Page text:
The statewide enforcement effort is aimed at curtailing the large, for-profit marijuana industry that has developed since the passage of California’s Proposition 215 in 1996. That industry has swelled to include numerous drug-trafficking enterprises that operate commercial grow operations, intricate distribution systems and hundreds of marijuana stores across the state — even though the federal Controlled Substances Act makes illegal the sale and distribution of marijuana.

While the four United States Attorneys have tailored enforcement actions to the specific problems in their own districts, the statewide enforcement efforts fall into three main categories:

  • Civil forfeiture lawsuits against properties involved in drug trafficking activity, which includes, in some cases, marijuana sales in violation of local ordinances;
  • Letters of warning to the owners and lienholders of properties where illegal marijuana sales are taking place; and
  • Criminal cases targeting commercial marijuana activities, including arrests over the past two weeks in cases filed in federal courts in Los Angeles, San Diego, Sacramento and Fresno.

The enforcement actions being announced today are the result of the four United States Attorneys working with federal law enforcement partners and local officials across California to combat commercial marijuana activities that are having the most significant impacts in communities.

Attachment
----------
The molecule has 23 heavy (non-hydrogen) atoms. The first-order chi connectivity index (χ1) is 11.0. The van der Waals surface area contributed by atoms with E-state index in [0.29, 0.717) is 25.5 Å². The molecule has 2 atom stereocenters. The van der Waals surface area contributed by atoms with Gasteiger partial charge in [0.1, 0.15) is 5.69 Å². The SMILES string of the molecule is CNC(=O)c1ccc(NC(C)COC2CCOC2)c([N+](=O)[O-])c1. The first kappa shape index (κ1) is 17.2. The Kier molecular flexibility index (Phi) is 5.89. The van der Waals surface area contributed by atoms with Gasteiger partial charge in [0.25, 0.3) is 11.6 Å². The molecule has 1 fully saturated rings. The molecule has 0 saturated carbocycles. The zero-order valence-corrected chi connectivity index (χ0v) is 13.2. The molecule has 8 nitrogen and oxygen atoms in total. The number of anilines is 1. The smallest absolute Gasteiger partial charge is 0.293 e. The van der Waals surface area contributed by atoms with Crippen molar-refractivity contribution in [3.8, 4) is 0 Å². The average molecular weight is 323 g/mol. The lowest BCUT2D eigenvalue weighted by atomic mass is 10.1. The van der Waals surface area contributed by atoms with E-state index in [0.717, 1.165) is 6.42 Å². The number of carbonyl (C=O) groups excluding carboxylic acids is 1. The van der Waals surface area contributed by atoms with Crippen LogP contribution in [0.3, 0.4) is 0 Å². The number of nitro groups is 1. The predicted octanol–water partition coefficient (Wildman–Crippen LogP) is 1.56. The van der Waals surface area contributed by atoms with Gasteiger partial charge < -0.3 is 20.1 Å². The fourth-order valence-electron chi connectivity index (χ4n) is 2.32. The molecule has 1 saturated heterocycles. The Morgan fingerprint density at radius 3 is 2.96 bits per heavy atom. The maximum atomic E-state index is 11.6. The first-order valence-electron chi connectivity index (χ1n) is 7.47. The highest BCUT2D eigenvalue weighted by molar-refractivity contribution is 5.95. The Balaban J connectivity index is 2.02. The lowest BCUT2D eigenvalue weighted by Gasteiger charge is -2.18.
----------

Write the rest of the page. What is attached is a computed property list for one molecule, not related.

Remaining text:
“The DEA and our partners are committed to attacking large-scale drug trafficking organizations, including those that attempt to use state or local law to shield their illicit activities from federal law enforcement and prosecution,” said DEA Administrator Michele M. Leonhart. “Congress has determined that marijuana is a dangerous drug and that its distribution and sale is a serious crime. It also provides a significant source of revenue for violent gangs and drug organizations. The DEA will not look the other way while these criminal organizations conduct their illicit schemes under the false pretense of legitimate business.”